How to use a chronograph to work up loads?

Discussion in 'Reloading' started by dewiseman, Aug 17, 2009.

  1. dewiseman

    dewiseman Well-Known Member

    Aug 17, 2007
    I just got a chronograph, now how do I use it to work up loads? Can anyone explain it to me or recommend some good literature. I have determined bullet seating depth and now want to work on the optimum powder load.
  2. SQ Stalker

    SQ Stalker Active Member

    Jul 4, 2009
    If you search to load development there's a couple good threads that'll help. I use mine for more data in addition to the targets. If all the groups are similar between several settings (ie. powder charge), than I'll choose the one with the best data from the chronograph.

    I think most people use Standard Deviation (SD) as the most important factor to determine an accurate load. You can also use Extreme Spread (ES) to help determine the best charge, or other setting.

    You can also examine the FPS data to try and perfect your loading procedure. Certain additional steps or performing an operation a certain way can help you SD and ES numbers shrink.

    For example when I started load development on my rifle I was getting 30 FPS of SD and 60 FPS of ES. Now that I've finished my load it averages around 7 FPS of SD and 13 FPS of ES. My best 5 shot string was 4.5 (SD) and 9 (ES).

    Good luck:D


  3. royinidaho

    royinidaho Writers Guild

    Jan 20, 2004
    The chronograph is a useful tool for much more that just measuring velocity.

    SD and ES are the most obvious results that can be measured.

    What about increase in velocity per increase in powder?

    I start with a low end amount of powder and go up 1 grain at a time, in an '06 size case, to well above max load in the book. I then shoot each load from the least powder to the max charge. I record each velocity and plot the "hit". As each subsequent shot it made the velocity increases a pretty much constant amount. By the way I never get to shoot the max loaded cartridges. I end up pulling them.)

    If velocity isn't where I desire, I go to a different powder.

    Also, the chrono will be quite revealing regarding primers. For example when I switched from 30 years of using CCI-250s in a 270 Win to using CCI-200s it was as though I spend a thousand bucks on an accurizing job including new barrel.

    At some point, well below the max load cartridge the velocity increase will start to drop off. This is the point where pressure in increasing but velocity is not increasing proportionally. Pretty much the law of diminishing returns. Things are getting inefficient.

    Ladder/OCW methods. The chrono is vital when doing either of these or a combination.

    Velocity with temperature change. The idea of LRH is to have the first cold bore shot go where you desire. Shoot one shot per day, at the same target, over the chrono, noting the temperature difference and plotting the hit. This will be very revealing. Your measurements will will tell you several things. If your velocity and vertical impact change proportionally with temperture and the temperture swing is small you may wish to finde another "note" as in OCW. Or you could adjust a click or so for temperature. (not recommended - a memory thing).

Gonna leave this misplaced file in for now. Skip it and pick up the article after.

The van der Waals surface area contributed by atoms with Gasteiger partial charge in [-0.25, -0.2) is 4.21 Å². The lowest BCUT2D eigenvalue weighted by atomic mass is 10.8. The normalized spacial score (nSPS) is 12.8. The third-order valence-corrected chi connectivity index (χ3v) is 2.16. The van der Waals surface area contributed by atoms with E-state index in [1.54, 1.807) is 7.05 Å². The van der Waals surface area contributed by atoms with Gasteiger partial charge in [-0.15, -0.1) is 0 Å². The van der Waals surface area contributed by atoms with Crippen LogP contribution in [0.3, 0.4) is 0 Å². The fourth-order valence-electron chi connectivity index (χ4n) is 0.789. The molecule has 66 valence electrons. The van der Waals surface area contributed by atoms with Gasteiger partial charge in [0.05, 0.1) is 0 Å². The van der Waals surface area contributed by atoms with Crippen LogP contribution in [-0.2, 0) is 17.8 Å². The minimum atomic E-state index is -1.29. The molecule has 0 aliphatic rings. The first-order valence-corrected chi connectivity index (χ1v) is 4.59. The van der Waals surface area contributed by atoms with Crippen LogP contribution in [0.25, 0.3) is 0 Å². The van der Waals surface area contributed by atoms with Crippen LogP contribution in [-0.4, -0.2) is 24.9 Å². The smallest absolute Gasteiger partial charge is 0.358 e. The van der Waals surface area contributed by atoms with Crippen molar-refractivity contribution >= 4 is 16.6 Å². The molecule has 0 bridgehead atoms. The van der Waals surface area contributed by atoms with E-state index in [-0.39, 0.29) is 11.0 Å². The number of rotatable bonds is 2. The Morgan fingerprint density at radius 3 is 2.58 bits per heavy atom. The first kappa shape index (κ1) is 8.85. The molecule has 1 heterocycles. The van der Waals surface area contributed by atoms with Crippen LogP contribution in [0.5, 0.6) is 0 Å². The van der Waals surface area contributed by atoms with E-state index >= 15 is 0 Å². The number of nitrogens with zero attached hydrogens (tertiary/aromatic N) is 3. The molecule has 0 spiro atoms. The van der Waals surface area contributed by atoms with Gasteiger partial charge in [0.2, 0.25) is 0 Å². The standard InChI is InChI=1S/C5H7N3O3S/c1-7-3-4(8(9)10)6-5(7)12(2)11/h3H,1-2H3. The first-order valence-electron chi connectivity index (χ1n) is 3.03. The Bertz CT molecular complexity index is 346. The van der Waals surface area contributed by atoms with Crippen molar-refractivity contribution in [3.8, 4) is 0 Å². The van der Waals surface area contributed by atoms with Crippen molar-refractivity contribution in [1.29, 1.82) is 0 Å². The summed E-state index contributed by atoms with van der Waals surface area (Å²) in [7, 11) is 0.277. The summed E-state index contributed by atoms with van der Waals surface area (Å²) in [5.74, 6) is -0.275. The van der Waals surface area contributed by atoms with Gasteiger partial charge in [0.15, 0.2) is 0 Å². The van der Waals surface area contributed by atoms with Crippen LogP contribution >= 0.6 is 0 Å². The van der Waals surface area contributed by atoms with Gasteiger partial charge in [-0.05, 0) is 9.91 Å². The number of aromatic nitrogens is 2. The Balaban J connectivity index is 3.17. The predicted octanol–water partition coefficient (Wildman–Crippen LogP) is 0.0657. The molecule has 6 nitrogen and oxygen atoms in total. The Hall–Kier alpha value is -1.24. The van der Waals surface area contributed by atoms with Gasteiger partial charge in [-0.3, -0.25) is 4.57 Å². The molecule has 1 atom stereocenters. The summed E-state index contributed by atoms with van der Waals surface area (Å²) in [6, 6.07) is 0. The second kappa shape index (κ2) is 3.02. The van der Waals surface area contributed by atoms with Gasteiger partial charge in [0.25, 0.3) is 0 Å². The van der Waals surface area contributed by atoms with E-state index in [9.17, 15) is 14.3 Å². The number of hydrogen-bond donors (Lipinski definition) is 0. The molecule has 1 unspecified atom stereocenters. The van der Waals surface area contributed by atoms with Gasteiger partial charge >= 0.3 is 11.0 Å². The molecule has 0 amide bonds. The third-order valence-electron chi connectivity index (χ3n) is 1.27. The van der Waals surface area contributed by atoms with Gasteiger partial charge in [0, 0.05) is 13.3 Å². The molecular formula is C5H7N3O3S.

The chrono used in conjuction with a ballistics program will show you your vertical dispersion at distance without having to shoot that distance.

    An example of good luck was when I stumbled on to a load using US 869 in a 338 RUM with 300 SMKs at a velocity of 2735 FPS MV with a consistent ES of +.5 over many shots I stopped dinking around with loading and only pull the trigger when there is hair in the reticle. Additionally as temperature changes, velocity changes as much as 15 FPS but ES remains the same. Out of five shots one of the shots will read 1 fps high. Never low.:cool:

    Not as good as a book and a bit of a rample but
  4. boomtube

    boomtube Well-Known Member

    Oct 8, 2007
    I've never found a chronograph to be any help at all while working up an accurate load, as such. Effective load work-up is read at the target, not the sky screens.

    I've never seen any correlation between accuracy and SD/ES. In fact, in my limited experiece and all I've read on the topic suggest the best shooting load is rarely the one with the lowest such numbers but it certainly could happen.

    The best use I have for clocking my developement rounds is watching the speed against the book projected results, right up to the listed max speed. Muzzle speed is not a precise measure of chamber pressure but it is a good, general indication that I'm at, or below, or above the commonly accepted pressure limits for any given bullet weight with a given powder. Meaning, mostly, I shoot for groups but limit the upper speed to what my book suggests is right for that combonation. Only one of my several rifles gets higher velocity for a charge than the books suggest.

    Now, for long range shooting - beyond 300-400 yards - ES/SD does become significant and it shows in the vertical spread. A chronograph will allow you to see how changes in crimps, primers, brands of brass, etc. can reduce or worsen the velocity extremes.